Last week U.S. Secretary of State Condoleezza Rice and Defense Secretary Robert Gates came to Moscow to discuss Pentagon plans to install ten missile interceptors in Poland, linked to a missile-tracking radar in the Czech Republic, as well as other issues that have complicated relations between Moscow and Washington. Rice and Gates held lengthy talks with Russian Foreign Minister Sergei Lavrov and Defense Minister Anatoly Serdyukov in what is known as the “2 + 2” formula. Before that, all four met with President Vladimir Putin. The beginning of the meeting with Putin was the only part of the talks open to the press, and the U.S. participants and journalists were taken aback by Putin’s chilly tone and mocking remarks. Putin issued a series of ultimatums and threatened reprisals if the United States does not take Russia’s opinions seriously and abandon missile defense (MD) plans (AP, October 12; Kommersant, October 15).
The talks did not lead to any agreements, but another “2 + 2” meeting has been planned in six months. In the meantime, Russian and U.S. experts may continue consultations. However, continued talks are not a foregone conclusion. Putin demanded that the United States freeze MD preparations for the duration of the talks: “You will not push ahead with your prior agreements with Eastern European countries while this complex negotiating process continues.” Otherwise, Putin added, “A possibility to reach an agreement will be lost because of your own actions” (www.kremlin.ru, October 12). Since Washington has announced its intention to continue negotiations and preparatory work on MD deployment in Europe, there does not seem to be much room for compromise.
The Pentagon says the MD deployment in Poland and the Czech Republic is aimed at future threats from long-range Iranian ballistic missiles. The Russian military and the Kremlin insist the MD deployment is aimed at Russia, however, since Iran does not have missiles with a range over 2,000 kilometers. Russia has threatened to aim nuclear missiles at MD sites in Poland and the Czech Republic and to withdraw from the Intermediate-Range Nuclear Forces (INF) and the Conventional Forces in Europe (CFE) treaties (Kommersant, October 15).
The U.S. side had brought to Moscow new compromise proposals, already cleared with European allies, to try to salvage the CFE (see EDM, October 9). The compromise offer on CFE is apparently a serious concession by the West, but after the talks Lavrov told reporters, “Our opinion about the offer — it’s a step in the right direction, but not enough” (RIA-Novosti, October 12). After the talks ended, the Duma Security Committee advised the full house to pass a bill suspending Russia’s obligations under the CFE Treaty as of December 12, citing national security interests (Interfax, October 15).
Last February, while speaking in Munich at a security conference, Putin expressed Russian unhappiness with the INF Treaty that, at the end of the Cold War, eliminated some 2,700 U.S. and Russian land-based nuclear missiles with a range from 500-5,500 kilometers (see EDM, February 21). In Munich Putin complained that only the United States and Russia are forbidden to have such missiles, since “other nations have them — North and South Korea, India, Iran, Pakistan, and Israel — while many other nations are developing and planning to deploy such weapons” (www.kremlin.ru, February 10). Last week Putin told Rice and Gates that the INF must be turned into a “global agreement,” that all other countries must eliminate their intermediate-range missiles or Russia will abandon the INF (www.kremlin.ru, October 12).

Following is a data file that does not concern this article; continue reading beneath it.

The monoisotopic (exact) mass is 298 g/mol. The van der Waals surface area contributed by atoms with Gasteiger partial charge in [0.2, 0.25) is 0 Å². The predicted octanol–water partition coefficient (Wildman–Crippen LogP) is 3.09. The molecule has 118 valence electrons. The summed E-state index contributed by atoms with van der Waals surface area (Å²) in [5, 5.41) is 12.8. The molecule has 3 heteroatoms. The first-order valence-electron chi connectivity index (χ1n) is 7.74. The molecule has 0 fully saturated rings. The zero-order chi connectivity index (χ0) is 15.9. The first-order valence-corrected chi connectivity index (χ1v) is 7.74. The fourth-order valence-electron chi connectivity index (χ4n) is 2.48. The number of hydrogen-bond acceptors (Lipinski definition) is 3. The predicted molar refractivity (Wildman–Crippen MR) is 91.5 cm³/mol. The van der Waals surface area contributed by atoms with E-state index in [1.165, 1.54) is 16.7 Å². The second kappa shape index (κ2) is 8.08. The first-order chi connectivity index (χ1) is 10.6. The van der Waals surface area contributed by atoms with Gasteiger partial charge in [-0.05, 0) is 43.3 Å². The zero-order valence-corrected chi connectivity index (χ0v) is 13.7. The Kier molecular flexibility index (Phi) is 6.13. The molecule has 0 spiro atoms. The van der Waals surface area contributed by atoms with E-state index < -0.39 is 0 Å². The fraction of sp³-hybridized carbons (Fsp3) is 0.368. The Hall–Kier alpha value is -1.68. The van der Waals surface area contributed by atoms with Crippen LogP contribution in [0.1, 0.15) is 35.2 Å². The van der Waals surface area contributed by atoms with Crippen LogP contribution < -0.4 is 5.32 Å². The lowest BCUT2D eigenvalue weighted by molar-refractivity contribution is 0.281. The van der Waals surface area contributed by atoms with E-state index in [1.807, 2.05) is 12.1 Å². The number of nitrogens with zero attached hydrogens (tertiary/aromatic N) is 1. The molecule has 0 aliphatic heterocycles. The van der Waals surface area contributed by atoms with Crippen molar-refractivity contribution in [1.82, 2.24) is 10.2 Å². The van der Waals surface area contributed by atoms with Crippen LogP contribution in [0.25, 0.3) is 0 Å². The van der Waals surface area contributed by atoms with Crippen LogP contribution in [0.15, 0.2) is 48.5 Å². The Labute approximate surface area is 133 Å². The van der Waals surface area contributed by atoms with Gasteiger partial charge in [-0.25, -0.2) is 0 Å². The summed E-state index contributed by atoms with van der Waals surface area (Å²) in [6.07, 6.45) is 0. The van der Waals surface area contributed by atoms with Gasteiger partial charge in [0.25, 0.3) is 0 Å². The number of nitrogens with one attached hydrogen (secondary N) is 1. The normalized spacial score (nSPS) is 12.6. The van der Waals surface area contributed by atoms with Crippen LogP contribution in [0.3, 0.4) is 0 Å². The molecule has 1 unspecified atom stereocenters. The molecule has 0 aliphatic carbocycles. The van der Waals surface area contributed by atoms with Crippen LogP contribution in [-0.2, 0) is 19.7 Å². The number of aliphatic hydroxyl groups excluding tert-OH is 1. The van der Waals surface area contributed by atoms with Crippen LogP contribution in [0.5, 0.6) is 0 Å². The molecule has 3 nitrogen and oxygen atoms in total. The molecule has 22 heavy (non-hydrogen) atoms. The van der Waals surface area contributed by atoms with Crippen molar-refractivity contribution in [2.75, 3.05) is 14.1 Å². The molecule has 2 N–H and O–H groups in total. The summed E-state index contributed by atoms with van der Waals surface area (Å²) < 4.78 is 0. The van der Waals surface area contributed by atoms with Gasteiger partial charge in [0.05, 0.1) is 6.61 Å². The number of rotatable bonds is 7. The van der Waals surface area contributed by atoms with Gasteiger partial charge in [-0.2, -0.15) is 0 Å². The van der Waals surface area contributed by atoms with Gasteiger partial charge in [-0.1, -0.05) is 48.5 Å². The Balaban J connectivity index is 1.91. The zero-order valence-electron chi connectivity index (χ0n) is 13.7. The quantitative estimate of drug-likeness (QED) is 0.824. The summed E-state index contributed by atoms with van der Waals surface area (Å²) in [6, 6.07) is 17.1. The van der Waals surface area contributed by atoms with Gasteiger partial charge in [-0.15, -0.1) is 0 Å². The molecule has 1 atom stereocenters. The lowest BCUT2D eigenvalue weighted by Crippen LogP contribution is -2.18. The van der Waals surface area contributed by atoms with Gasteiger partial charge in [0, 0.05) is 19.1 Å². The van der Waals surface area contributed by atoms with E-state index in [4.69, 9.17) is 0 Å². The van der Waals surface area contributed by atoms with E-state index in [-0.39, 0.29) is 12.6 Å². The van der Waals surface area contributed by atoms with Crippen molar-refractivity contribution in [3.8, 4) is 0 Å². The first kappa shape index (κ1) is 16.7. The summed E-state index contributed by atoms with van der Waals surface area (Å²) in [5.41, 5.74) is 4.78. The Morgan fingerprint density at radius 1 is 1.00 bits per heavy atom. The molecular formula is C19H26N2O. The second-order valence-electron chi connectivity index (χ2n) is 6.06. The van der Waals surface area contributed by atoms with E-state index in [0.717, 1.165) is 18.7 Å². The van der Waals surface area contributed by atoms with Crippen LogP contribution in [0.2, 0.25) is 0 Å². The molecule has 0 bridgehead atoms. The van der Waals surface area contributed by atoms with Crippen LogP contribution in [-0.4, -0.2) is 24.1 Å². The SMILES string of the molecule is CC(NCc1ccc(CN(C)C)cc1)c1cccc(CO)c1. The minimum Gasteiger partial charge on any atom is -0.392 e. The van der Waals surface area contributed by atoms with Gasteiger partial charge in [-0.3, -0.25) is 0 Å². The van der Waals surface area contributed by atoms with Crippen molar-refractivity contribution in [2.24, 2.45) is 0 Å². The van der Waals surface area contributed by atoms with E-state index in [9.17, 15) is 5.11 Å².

In his Munich speech, Putin mistakenly named South Korea as having intermediate-range missiles, while forgetting to mention Saudi Arabia, which has Chinese-made DF-3A missiles with a range of 2,800 kilometers, and China itself, which has the world’s largest arsenal of nuclear-tipped INF-banned missiles. In fact, China is the only country that developed its intermediate-range missile arsenal during the Cold War specifically to target Russia. Today in Russia, China is portrayed as a potential ally and a counterbalance to the United States and NATO. Russia is friendly with Iran. Russia is the main supplier of modern weapons to Iran and China, while the United States and other Western states refuse to sell the two any weapons. It does not seem to make much sense for Putin to threaten to abandon INF if China and Iran do not abandon intermediate-range missiles, while not doing anything to press those regimes to comply.
Of course, Moscow may be simply seeking pretexts to abandon both INF and CFE. Moscow has threatened to target U.S. MD bases in Poland and the Czech Republic with missiles based in western Kaliningrad region, but because of INF, Russia does not have land-based, non-strategic missiles of sufficient range. Another possibility is that Putin sees Russia threatened not by Chinese or Iranian missiles, but by U.S. ones planned for deployment close to Russia’s borders.
One day before Rice and Gates arrived in Moscow, the Russian state-run RIA-Novosti news agency quoted a MD expert who implied that the U.S. interceptors planned for Poland will actually be nuclear intermediate-range missiles that could hit the Kremlin two minutes after take-off, killing Russian leaders before they have time to respond or flee (RIA-Novosti, October 11). The genuine fear that Washington is putting a dagger to Russia’s throat may be the main reason Russia’s rulers have responded with a highly emotional, uncompromising rejection of plans for MD deployments in Europe. The Pentagon has explained that the interceptors are not designed to carry nukes, but many among Moscow’s ruling circles believe otherwise, and changing the minds of believers is a hard sell.